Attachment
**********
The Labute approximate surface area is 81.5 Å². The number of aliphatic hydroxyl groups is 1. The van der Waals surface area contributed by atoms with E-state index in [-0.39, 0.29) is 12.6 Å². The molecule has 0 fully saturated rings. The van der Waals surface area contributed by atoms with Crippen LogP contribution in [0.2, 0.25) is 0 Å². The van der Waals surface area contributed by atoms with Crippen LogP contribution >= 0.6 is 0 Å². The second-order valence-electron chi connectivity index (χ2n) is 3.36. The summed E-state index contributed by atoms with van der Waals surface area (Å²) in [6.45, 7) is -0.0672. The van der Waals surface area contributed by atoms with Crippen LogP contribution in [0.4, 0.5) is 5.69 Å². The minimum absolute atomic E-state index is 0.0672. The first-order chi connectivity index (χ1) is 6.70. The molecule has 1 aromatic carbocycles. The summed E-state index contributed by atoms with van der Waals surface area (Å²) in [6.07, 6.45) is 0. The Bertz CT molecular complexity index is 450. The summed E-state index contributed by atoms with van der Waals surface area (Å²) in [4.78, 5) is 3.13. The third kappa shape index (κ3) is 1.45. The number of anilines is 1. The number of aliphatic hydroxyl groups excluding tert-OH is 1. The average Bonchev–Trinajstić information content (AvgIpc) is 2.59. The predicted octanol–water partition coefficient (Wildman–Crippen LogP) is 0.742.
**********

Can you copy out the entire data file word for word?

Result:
The Labute approximate surface area is 81.5 Å². The number of aliphatic hydroxyl groups is 1. The van der Waals surface area contributed by atoms with E-state index in [-0.39, 0.29) is 12.6 Å². The molecule has 0 fully saturated rings. The van der Waals surface area contributed by atoms with Crippen LogP contribution in [0.2, 0.25) is 0 Å². The van der Waals surface area contributed by atoms with Crippen LogP contribution >= 0.6 is 0 Å². The second-order valence-electron chi connectivity index (χ2n) is 3.36. The summed E-state index contributed by atoms with van der Waals surface area (Å²) in [6.45, 7) is -0.0672. The van der Waals surface area contributed by atoms with Crippen LogP contribution in [0.4, 0.5) is 5.69 Å². The minimum absolute atomic E-state index is 0.0672. The first-order chi connectivity index (χ1) is 6.70. The molecule has 1 aromatic carbocycles. The summed E-state index contributed by atoms with van der Waals surface area (Å²) in [6.07, 6.45) is 0. The Bertz CT molecular complexity index is 450. The summed E-state index contributed by atoms with van der Waals surface area (Å²) in [4.78, 5) is 3.13. The third kappa shape index (κ3) is 1.45. The number of anilines is 1. The number of aliphatic hydroxyl groups excluding tert-OH is 1. The average Bonchev–Trinajstić information content (AvgIpc) is 2.59. The predicted octanol–water partition coefficient (Wildman–Crippen LogP) is 0.742.